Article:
For Earth Day: The simple lives people still live*

*From my forthcoming novel, ‘Inadequate Identities’

I hadn’t realized, till today, how much I’ve come to enjoy the mornings with Kamala. I watch her from my perch under the neem tree in her central courtyard. She chatters non-stop like the gregarious mynas and the belligerent little sparrows. Prancing to and fro like a deer, she hangs out the clothes to dry…clothes washed in soap-nut extract; clothes that will never lose their sheen. I look at my faded jeans: acid-washed, dyed in carcinogens, metonym of a world gone wrong …

I see the shadow of her breast on my pant: she’s stretching to pluck some neem leaves and jasmine flowers.  Bending waist down like a succulent plant, she swiftly mops the living spaces and leaves them fragrant as herself: smells of herbs and flowers that tease my nostrils and stirs me deep down every time she wafts by.

The smell of home-made coconut oil fills the kitchen and floats out into the courtyard, now stirring other more pressing desires – presently indulged. Sitting cross legged, opposite each other, in the manner of a married couple’s easy comfort, Kamala and I eat food that’s freshly cooked, not simply poured out from a packet:  greens and veggies, home-grown with manure from kitchen waste and animal droppings.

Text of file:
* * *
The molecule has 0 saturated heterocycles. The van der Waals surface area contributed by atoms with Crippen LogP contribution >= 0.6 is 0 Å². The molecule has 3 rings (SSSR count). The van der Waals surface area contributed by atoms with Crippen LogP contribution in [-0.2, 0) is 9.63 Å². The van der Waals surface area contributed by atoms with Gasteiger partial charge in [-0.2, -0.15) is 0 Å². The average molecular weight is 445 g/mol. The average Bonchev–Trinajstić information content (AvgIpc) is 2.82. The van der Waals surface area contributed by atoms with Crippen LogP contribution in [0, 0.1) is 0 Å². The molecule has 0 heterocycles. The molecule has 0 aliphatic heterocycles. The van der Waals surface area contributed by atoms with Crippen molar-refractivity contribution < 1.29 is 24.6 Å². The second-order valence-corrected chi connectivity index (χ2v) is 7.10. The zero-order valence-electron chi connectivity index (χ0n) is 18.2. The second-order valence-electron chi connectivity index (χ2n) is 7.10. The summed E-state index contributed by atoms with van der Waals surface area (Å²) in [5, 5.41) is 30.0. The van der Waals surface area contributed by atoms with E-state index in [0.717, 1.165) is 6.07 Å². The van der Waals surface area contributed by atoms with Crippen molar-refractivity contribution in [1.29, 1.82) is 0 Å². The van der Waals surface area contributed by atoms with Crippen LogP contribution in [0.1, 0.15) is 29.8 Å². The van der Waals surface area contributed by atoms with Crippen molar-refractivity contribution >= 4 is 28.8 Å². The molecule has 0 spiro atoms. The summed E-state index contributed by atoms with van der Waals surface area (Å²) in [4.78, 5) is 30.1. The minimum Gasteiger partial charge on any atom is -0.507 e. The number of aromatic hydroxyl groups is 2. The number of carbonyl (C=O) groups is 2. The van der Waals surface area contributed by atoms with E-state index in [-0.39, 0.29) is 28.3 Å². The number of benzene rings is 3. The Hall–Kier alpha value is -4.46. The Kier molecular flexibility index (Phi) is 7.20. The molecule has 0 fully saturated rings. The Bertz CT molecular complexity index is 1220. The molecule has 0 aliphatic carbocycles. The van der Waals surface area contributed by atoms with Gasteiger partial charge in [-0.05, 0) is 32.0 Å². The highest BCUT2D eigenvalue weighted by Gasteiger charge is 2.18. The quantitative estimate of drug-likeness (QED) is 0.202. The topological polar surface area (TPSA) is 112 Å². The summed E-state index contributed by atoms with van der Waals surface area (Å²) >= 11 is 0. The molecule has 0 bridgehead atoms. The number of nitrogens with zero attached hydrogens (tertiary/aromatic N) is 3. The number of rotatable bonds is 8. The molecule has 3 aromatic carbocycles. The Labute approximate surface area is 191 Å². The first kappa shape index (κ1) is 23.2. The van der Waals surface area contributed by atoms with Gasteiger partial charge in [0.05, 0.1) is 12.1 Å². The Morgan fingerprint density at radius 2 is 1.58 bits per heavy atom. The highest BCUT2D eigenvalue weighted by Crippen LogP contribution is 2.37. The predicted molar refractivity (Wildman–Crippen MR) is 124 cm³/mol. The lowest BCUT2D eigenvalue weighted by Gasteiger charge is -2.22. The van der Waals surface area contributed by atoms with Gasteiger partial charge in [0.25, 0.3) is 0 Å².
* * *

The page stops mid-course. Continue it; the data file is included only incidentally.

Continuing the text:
Brunch over, she tucks up her sari and sits on her haunches by the well, with the warm ash from the cook stove scraped off into a coconut shell and a handful of coconut fibre to scour the vessels. I draw up water from the well and pour it out slowly; the vessels begin to gleam like new. For a while there’s silence. The squirrels are busy nibbling the leftovers and Kamala doesn’t talk when doing the dishes; the ash gets into her mouth, she says.  I watch her puckered face and tightly closed lips, and fall in love with her womanliness all over again.


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